Antigua is an ideal spot for non-residents looking to purchase property in the Caribbean, with a good business climate and a stable political system. The government in general encourages foreign investments. However, non-citizens have to acquire a licence to be able to purchase property in Antigua.
Once you have settled on a property you truly like, an application for a “Non-Citizen Land Holding Licence” is made through an Attorney here in Antigua. This can take 3 to 6 months to process and costs 5% of the value of the property. Note that this licence is specific to the property that you have put an offer on.
When the license is approved, the transaction can proceed to closing.
This license has a stipulated maximum period within which its holder must begin site improvement or construction.
Real estate sales transactions are subject to a 10 % transfer tax/stamp duty. This is made payable to the Inland Revenue Dept (IRD). Transfer costs are divided between the Vendor and Purchaser in the following manner
Seller’s legal responsibilities
- Payment of 7.5% Stamp Duty based on estimated value of property
- Survey fees for demarcation of boundaries where the last boundary verification occurred more than ten years previously.
- Payment of outstanding land or property taxes up to the date of execution of the instrument of transfer.
Buyer’s legal responsibilities
- Payment of 2.5% of estimated value of property.
- In accordance with the legal local practice the Purchaser pays the legal fees for the instrument of transfer, but this maybe shared equally by agreement.
- Payment of “Non-Citizen Land Holding Licence Fee” (where applicable)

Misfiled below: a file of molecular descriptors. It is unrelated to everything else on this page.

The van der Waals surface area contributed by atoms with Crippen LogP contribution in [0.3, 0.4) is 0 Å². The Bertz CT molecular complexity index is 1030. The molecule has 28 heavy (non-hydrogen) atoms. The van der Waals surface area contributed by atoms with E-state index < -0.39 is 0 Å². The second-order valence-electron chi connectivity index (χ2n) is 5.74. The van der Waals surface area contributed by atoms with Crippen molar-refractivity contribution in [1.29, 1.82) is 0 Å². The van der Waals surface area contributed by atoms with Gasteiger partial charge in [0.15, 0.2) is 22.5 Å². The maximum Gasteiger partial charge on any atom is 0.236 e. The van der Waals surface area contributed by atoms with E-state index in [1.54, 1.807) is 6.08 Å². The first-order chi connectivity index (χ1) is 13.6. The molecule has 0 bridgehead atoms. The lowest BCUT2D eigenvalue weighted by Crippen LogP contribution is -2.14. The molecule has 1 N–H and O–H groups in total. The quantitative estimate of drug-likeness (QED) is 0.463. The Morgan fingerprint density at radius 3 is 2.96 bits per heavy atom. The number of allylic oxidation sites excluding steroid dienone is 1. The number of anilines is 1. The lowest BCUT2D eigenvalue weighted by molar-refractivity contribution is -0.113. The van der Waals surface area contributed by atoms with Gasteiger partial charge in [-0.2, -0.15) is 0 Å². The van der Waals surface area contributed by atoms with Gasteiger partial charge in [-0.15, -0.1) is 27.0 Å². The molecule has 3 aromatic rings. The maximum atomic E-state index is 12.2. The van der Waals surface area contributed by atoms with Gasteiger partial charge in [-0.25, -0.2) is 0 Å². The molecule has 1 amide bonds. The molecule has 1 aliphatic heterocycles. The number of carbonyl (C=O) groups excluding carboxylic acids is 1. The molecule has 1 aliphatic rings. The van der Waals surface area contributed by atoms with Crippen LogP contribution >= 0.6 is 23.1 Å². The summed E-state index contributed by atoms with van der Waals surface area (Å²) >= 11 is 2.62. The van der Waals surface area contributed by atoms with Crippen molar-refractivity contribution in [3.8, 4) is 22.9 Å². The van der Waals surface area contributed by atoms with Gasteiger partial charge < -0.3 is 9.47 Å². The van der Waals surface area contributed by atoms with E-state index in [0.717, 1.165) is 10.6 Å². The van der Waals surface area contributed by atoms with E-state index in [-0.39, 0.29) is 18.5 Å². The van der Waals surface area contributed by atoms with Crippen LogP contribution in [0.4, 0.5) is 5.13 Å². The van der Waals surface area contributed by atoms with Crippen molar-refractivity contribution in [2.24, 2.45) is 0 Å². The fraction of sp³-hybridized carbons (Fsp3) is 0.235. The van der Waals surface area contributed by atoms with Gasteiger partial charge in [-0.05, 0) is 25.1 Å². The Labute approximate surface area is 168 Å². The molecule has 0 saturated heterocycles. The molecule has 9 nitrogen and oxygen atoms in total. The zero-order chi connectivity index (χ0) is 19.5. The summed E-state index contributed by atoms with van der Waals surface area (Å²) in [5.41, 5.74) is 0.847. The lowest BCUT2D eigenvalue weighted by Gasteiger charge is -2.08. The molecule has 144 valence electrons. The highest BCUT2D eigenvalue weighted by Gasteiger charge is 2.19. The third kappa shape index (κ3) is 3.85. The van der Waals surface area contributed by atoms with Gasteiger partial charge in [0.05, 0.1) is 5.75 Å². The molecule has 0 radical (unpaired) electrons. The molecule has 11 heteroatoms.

Legal fees – Fees are calculated based on a sliding scale which varies from 1% to 3.5 % of sale price.
Home Owner’s Insurance: Ratio is used to calculate insurance premium. Construction type, roof type and location are part of the evaluation process. There is a deductable of 2% from the sum insured in the event of damages sustained during catastrophe such as may be presented during natural and or man- made disasters.
|Insurance Cost||1% – 2% of sum insured|
|Lending Institutions||offer up to 95% financing|
|Interest rate||Rate varies|
Antigua has had a system of Registered Land since 1975. Real estate sale transactions are recorded and registered at the “Land Registry Department”. There is no title insurance.
- Commercial properties are subjected to payment of 15% Antigua and Barbuda Sales Tax (ABST) on rental income.
- Property taxes are paid annually and are based on a percentage of the accessed market value. Generally speaking, property taxes are very low compared to other countries.
- Real estate agent commissions usually range from 5% to 7%
- Property management fee is usually 10% of rental income.
- To encourage and facilitate project development, the Antigua and Barbuda Investment Authority offers attractive incentives and concessions to Developers.
- Municipal electricity, water and telephone services are provided on island. Cable television and broadband services are privately owned and operated.
- Most houses are serviced by septic tanks as opposed to a centralized sewage system. Water cisterns are required
- Development Control Authority (DCA) is a government body that regulates the standards in the construction and planning industry – building codes residential or commercial, and all other categories of development.